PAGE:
Shefsky is a consultant, coach, mentor and advisor to large family enterprises, both privately owned and publicly held.

Shefsky has guest lectured at numerous business schools and alumni groups (e.g., Kellogg, University of Chicago, University of Southern California, Harvard, Wharton, Washington University, University of Miami, University of Illinois, De Paul University, Tel Aviv University, SASIN Graduate Institute of Business Administration of Chulalongkorn University in Bangkok, Thailand and the Great Lakes Institute of Management in Chennai, India.), was a visiting professor, in 2000, at the Graduate Business School of Keio University in Japan, has taught courses at BIMBA at Peking University in Beijing, China, and is a frequent lecturer appearing before legal, accounting, government (U.S. and foreign), business (Y.P.O., Chambers of Commerce, Venture Capital and Corporate Annual Meetings) and education associations (e.g., International Institute for Entrepreneurship Education), as well as organizations relating to women in business (e.g., NAWBO), and doing business in Israel. He has lectured to several venture capital, professional, and academic groups regarding entrepreneurship in the U.S. and during visits to Japan and Israel. He participated in the Wall Street Journal's roundtable for small business and entrepreneurship. He also has contributed numerous articles to legal and professional publications and served as contributed editor to the Entertainment Law and Finance Journal. Shefsky also is quoted frequently in various business publications including and appears frequently in other media.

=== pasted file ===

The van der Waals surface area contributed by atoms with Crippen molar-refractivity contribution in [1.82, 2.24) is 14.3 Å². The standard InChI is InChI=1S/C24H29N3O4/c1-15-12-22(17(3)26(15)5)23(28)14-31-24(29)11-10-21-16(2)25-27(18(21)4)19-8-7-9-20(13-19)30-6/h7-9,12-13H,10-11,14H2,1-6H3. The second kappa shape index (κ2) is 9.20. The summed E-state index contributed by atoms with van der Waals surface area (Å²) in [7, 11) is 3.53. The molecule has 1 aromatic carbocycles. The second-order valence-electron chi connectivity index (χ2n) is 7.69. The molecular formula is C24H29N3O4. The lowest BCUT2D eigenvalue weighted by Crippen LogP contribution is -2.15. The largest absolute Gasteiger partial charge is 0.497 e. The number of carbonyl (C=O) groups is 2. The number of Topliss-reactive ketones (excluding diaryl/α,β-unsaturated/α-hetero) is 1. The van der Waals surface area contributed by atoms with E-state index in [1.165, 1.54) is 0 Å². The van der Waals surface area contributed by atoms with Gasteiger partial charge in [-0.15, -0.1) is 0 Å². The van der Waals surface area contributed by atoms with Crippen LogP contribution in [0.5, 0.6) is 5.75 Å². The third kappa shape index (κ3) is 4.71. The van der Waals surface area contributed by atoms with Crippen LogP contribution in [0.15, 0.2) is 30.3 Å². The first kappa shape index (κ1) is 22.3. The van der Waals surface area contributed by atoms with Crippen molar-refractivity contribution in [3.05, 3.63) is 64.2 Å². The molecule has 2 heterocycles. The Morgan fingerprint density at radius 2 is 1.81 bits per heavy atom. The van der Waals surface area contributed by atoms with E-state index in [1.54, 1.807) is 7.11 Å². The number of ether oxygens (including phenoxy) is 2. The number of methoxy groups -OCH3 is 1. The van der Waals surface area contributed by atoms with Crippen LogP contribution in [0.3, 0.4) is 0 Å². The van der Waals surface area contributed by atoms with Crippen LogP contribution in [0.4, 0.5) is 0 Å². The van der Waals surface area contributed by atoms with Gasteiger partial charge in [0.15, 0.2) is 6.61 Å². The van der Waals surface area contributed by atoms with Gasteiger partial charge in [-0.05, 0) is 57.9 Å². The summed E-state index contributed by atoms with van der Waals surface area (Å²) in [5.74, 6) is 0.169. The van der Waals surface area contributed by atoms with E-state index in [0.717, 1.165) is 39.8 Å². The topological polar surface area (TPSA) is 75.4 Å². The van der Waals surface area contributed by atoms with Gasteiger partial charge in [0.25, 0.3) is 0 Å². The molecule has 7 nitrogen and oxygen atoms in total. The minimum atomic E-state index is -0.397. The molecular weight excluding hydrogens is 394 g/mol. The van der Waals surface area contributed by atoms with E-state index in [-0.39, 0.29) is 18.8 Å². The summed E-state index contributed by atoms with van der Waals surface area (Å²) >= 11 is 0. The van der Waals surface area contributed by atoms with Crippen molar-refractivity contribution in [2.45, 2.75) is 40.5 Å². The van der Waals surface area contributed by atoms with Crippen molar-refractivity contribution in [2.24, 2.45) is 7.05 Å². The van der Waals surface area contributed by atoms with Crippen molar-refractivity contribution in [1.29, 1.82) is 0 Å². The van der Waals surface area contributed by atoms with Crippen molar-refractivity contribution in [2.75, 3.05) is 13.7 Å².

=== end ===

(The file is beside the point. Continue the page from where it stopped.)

Because it seemed to Shefsky that his advice on entrepreneuring was being sought more and more frequently, he decided to investigate the information already available on the subject. He discovered that, although there were many books and courses on how to run a business, none of them explained satisfactorily what it takes to become an entrepreneur. Shefsky realized from his own and his clients' experiences that the attitudes and traits entrepreneurs share are latent in many people. As he thought more about it, Shefsky became convinced that the way to achieve entrepreneurial success was to eliminate the barriers people put in their way. His goal would not be to teach entrepreneurial traits, which in most cases already exist, but to show how the obstacles blocking the effective use of those abilities can be overcome. Shefsky then began the six years of research and writing that went into his first book. To help him explain the attitude that can motivate people to success, he interviewed more than 200 of the country's most accomplished entrepreneurs. The result is, Entrepreneurs are Made Not Born the bestseller published by McGraw-Hill, which was an alternate selection of three major book clubs (the Fortune Book Club, the Newbridge Executive Program, and the Business Week Book Club); has had several printings in hardcover and paperback; has been published in Chinese, Japanese, Thai, Hebrew, Spanish, Arabic, and Hungarian; and has been required or recommended reading at several schools. Shefsky's book has received praise from successful people in all areas of entrepreneurship.